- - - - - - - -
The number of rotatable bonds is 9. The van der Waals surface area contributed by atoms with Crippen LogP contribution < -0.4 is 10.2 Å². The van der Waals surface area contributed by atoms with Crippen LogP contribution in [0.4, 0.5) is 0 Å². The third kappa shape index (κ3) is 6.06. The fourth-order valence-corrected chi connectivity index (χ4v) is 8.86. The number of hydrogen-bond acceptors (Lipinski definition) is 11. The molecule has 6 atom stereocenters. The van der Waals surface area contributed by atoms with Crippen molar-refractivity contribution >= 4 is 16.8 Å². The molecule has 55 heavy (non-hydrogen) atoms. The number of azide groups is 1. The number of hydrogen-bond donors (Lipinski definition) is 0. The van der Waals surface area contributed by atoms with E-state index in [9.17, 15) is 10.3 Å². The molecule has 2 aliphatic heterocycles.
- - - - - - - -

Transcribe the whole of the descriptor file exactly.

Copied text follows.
The number of rotatable bonds is 9. The van der Waals surface area contributed by atoms with Crippen LogP contribution < -0.4 is 10.2 Å². The van der Waals surface area contributed by atoms with Crippen LogP contribution in [0.4, 0.5) is 0 Å². The third kappa shape index (κ3) is 6.06. The fourth-order valence-corrected chi connectivity index (χ4v) is 8.86. The number of hydrogen-bond acceptors (Lipinski definition) is 11. The molecule has 6 atom stereocenters. The van der Waals surface area contributed by atoms with Crippen molar-refractivity contribution >= 4 is 16.8 Å². The molecule has 55 heavy (non-hydrogen) atoms. The number of azide groups is 1. The number of hydrogen-bond donors (Lipinski definition) is 0. The van der Waals surface area contributed by atoms with E-state index in [9.17, 15) is 10.3 Å². The molecule has 2 aliphatic heterocycles.